Biden says Hurricane Ian ‘ends discussion’ on climate change as DeSantis looks on

President Joe Biden said that Hurricane Ian – and other extreme events like wildfires and droughts – ended the discussion “about whether or not there is climate change and we should do something about it”.

The President made the remarks after visiting Florida‘s Gulf Coast Wednesday with First Lady Dr Jill Biden where they visited some of the most affected communities.

The Bidens were warmly welcomed by the Republican governor Ron DeSantis and his wife Casey in Fort Myers Beach, a Gulf Coast town, which was largely wiped out by the nearby Category 5 storm.

Mr. Biden and Mr. DeSantis spoke at length, in a rare display of bipartisanship for two men who have publicly tackled burning political issues including immigration and vaccination mandates.

After meeting with residents who had lost homes and businesses, the Florida governor spoke first, thanking President Biden for his support.

The president followed and began by saying that he had “visited many disaster areas over the past six months”.

He referred to large wildfires in the West and Southwest that burned more to the ground than “the entire state of New Jersey.”

“Reservoirs to the west are almost at zero,” he said. “We’re in a situation where the Colorado River is more like a stream.”

As Governor DeSantis looked on, he added, “There’s a lot going on and I think the only thing that’s finally ended is the discussion about whether or not there’s climate change and we should do something about it.”

Mr. DeSantis has repeatedly voted against legislation that would reduce greenhouse gas emissions even as he announced hundreds of millions of dollars to help his state deal with the impacts of growing hurricanes powerful and rising sea levels.

In January 2013, newly elected Congressman DeSantis opposed a $9.7 billion flood insurance assistance package to help victims of Hurricane Sandy in New York and New York. Jersey. He said the victims had his sympathy, but sending them the federal funds was not “fiscally responsible.”

The climate crisis doesn’t necessarily mean more hurricanes in the future – but global warming greenhouse gas emissions, largely caused by the burning of fossil fuels, are supercharging storms, making them more common so that they intensify quickly and retain more water.

Hurricane Ian is one of the strongest in Florida history. The hurricane then moved across the state, dropping several feet of rain in cities hundreds of miles inland.

At least 100 people have been killed in Florida. More than half of the deaths occurred in Lee County, where several neighborhoods were wiped out by the impacts. More than 3,000 people have been rescued after search teams knocked on 70,000 doors.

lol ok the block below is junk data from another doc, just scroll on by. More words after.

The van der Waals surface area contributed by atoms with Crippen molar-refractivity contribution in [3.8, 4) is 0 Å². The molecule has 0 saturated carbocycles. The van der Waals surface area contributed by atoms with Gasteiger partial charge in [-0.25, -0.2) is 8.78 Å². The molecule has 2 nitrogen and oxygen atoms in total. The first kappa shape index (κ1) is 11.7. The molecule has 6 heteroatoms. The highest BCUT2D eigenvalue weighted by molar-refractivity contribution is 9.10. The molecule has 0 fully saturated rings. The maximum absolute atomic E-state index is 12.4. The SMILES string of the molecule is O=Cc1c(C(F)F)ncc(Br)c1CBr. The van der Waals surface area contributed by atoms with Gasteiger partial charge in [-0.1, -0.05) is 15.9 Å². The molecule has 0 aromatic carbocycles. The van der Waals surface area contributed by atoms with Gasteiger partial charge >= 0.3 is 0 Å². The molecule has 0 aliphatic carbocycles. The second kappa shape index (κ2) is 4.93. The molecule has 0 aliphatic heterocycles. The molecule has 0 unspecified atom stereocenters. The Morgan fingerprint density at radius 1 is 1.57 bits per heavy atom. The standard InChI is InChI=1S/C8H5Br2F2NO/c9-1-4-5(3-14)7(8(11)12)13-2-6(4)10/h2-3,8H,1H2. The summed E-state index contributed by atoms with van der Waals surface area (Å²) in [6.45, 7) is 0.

Early estimates put the damage from Hurricane Ian at between $28 billion and $47 billion. Thousands of people are now homeless, and a significant number have no insurance. The Federal Emergency Management Agency (Fema) is preparing for potentially thousands of people to be displaced in the long term.

While power has been stored for more than 2.5 million customers in Florida since peak outages, more than 297,000 people remain without power in the state, according to poweroutage.us.

On Wednesday, Mr. Biden addressed Floridians directly. He said he came to tell them in person “we won’t leave until it’s done”

“It’s going to take years for everything to get sorted out in the state of Florida…to rebuild and fully recover,” he added.

During the trip, the president and first lady surveyed storm-ravaged areas from a helicopter en route to the Fishermans Wharf area in Fort Myers Beach.

They then spoke with small business owners and local residents as well as first responders and local officials who worked around the clock in the aftermath of the hurricane.

President Biden issued a major disaster declaration for Florida in the aftermath of Hurricane Ian that provided individual assistance and debris removal for 17 counties and the indigenous Seminole Tribe of Florida, along with associated costs search and rescue, shelter, food and other emergency measures to save lives for 30 days.

Prior to his visit, he made additional federal funding available to Florida for an additional 30 days of assistance.

Meteorologists warn that more hurricanes are undergoing a process called “rapid intensification” where they strengthen over short periods and can surprise regions when they make landfall.

The National Hurricane Center defines “rapid intensification” means an increase in wind strength of at least 30 knots, or about 34 mph, in 24 hours.

An analysis, published last week by researchers from Stony Brook University and Lawrence Berkeley National Laboratory, also found that human-induced climate change increased Ian’s extreme rain rates by more than 10 percent, the non-profit organization Climate Signals reported.

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